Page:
Prototype 1: Collaborating for lean start-up incubation
Addressing the challenge of a slowdown of money flowing into BDS organisations and the decrease in donor-funded projects, BDS organisations collaborate and move towards providing need-based services upon fee payment. Before an actual incubation programme, new business ideas are collected through a call for applications, including information on sectors in which current funding and investment is pooling. Targeted at businesses looking for support in developing a new product or service portfolio, the suggested programme brings together different elements of the partnering BDS providers adapted to the current needs of start-ups, including online support and, if needed, one-to-one support. Collaborating with other BDS providers and entrepreneurs, governments and mentors, this solution prototype can help BDS providers as well as enterprises to increase their enterprise resilience in one go.
Prototype 2: Setting up information kiosks to empower communities in rural areas
Another solution prototype developed during the co-creation session addresses information asymmetries and suggests the creation of information kiosks as a gateway to empower communities in rural India. Targeted at rural entrepreneurs, information kiosks in rural areas can provide information on how to build capacity through digital means while supporting and empowering rural communities by raising awareness about setting up enterprises. Existing information kiosk prototypes and government centres are tapped for the creation of information kiosks in rural areas. After having identified and secured funding, cooperation with local stakeholders helps to identify partners for prototyping and replication, as well as content creation including updates, translation into local languages, infographics, and games.
Prototype 3: Easing financial distress of portfolio start-ups
Increasing revenue, securing funding, and cutting costs are some of the grand challenges posed by COVID-19 and dimensions that the third solution prototype touches upon. Relying on the use of existing digital tools and platforms, a novel programme by BDS providers aims at easing the financial distress of start-ups across sectors that can pivot and adopt new technologies or start-ups in existing portfolios. Contents include on the revenue side: repurposing the current situation and trying to tap new markets and markets created by the current situation. Furthermore, contents related to funding opportunities cover lost cost debt made available by the government, raising more capital with existing investors with pivot plan, customer funding based on pivot made, crowdfunding, or new grant opportunities. Content on revenue and funding is complemented by a section on cutting costs, which entails which costs to cut, such as travel costs or capital expenditures, renegotiations with employees, vendors, or customers, using the phydigital approach to cut costs, new financial analysis, or making use of technology to lower operating costs.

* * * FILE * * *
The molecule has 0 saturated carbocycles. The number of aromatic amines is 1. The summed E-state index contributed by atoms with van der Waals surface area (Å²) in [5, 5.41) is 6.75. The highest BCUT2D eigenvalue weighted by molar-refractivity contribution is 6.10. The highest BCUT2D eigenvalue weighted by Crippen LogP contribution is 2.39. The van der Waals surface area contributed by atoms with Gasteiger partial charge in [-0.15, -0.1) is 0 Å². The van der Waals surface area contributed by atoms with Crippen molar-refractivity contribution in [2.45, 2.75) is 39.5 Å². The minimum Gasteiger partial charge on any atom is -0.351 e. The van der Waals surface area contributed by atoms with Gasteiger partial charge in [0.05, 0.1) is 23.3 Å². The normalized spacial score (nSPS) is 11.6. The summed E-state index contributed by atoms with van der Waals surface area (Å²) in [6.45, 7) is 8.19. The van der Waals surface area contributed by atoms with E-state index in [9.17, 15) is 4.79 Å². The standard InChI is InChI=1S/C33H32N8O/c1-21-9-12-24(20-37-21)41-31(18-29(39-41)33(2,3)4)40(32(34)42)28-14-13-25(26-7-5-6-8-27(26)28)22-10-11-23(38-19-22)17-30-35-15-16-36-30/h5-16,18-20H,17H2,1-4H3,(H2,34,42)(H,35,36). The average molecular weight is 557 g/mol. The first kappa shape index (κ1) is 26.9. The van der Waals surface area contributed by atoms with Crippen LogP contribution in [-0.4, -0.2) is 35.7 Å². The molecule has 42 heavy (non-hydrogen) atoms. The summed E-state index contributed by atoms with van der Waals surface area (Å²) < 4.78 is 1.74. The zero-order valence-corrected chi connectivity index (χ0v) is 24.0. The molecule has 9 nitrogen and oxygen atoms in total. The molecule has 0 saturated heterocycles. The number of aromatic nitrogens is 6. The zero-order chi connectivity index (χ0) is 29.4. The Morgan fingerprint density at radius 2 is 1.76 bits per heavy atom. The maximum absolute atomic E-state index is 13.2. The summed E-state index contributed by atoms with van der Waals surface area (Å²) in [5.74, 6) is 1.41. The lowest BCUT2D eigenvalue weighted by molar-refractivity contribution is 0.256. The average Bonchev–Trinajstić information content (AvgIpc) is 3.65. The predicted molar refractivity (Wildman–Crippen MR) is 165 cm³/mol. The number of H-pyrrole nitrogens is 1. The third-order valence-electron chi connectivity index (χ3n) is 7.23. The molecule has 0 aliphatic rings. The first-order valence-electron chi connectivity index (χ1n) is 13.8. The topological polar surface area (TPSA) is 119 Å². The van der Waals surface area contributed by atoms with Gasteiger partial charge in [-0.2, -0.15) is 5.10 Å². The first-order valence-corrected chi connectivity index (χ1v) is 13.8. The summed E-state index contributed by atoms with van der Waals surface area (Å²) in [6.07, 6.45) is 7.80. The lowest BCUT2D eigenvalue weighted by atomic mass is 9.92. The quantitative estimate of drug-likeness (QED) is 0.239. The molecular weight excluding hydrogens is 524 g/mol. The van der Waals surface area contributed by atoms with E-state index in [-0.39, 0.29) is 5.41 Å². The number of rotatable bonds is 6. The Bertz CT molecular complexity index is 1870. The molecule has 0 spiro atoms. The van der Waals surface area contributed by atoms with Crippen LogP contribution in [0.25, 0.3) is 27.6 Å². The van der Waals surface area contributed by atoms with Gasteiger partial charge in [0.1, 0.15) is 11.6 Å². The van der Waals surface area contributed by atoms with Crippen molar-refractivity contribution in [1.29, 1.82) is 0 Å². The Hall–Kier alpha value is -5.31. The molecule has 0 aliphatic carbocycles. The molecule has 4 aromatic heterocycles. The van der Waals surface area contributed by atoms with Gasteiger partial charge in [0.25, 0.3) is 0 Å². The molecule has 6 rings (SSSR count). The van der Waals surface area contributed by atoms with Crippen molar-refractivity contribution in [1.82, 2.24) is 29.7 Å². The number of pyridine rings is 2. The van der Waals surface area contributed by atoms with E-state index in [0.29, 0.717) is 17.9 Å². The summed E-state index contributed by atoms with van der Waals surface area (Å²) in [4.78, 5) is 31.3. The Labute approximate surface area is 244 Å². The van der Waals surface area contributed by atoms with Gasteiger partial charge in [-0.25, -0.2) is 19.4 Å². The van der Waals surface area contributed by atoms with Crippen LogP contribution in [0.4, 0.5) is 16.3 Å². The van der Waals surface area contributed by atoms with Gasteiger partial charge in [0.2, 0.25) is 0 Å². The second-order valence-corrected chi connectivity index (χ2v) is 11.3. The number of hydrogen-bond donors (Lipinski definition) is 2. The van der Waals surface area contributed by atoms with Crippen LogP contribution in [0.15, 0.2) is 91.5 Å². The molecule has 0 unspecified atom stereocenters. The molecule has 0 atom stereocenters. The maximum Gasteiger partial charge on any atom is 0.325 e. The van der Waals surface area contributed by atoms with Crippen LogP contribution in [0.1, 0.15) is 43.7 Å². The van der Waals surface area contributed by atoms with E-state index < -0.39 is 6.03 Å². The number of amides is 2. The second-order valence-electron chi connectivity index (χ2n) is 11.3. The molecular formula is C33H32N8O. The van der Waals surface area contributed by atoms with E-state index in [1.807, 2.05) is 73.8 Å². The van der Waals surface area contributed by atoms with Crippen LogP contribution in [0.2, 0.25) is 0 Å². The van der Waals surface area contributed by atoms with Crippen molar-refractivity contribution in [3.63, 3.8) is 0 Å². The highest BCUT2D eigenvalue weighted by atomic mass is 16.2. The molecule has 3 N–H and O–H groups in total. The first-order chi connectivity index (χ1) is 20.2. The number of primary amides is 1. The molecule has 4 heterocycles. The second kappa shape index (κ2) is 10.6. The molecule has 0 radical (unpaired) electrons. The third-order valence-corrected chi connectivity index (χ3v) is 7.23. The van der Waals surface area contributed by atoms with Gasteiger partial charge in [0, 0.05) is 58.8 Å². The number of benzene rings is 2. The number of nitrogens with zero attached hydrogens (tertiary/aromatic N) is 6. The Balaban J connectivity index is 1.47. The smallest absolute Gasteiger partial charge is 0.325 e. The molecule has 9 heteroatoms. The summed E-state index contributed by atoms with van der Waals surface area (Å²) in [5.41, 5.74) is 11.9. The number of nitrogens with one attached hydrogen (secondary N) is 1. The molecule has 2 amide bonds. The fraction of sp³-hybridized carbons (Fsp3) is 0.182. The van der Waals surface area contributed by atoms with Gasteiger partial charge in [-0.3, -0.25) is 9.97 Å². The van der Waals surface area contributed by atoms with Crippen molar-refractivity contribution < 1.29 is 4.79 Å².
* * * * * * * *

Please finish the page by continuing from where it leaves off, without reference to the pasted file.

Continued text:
Prototype 4: Demystifying the process of proposal creation
The expectations of funding agencies and enterprises vary when it comes to applications for funding. Addressing the pressing need for funding in times of crisis and challenges such as the time needed to get articulation and budgeting right to create good proposals, this solution prototype aims to demystify the process of proposal creation. Specifically, it aims to empower enterprises to create proposals that match the funding agency’s criteria and enterprises’ needs. To do so, a matchmaking platform is created to bring together funding agencies and enterprises. Throughout the process, mentors are assigned to enterprises supporting them in their fund seeking endeavours, content-wise ranging from general to specific proposals. Targeted at enterprises, non-governmental organisations, and innovators, training opportunities can also focus on specific areas, such as proposal budgets.
The co-creation session on enterprise resilience for BDS providers was organised by SEED India Hub. SEED India Hub is hosted by The Energy and Resources Institute (TERI) and funded by the International Climate Initiative (IKI) of the German Federal Ministry of the Environment, Nature Conservation and Nuclear Safety (BMU).
SEED is supporting enterprise resilience in the context of COVID-19. Informed by interviews with 30 SEED supported enterprises, SEED has identified the most critical resilience factors relevant for eco-inclusive enterprises to sustain during and after the COVID-19 pandemic. Taking into account these critical resilience factors, SEED developed a toolkit on which virtual workshop series for eco-inclusive enterprises and BDS providers in Africa and Asia are based.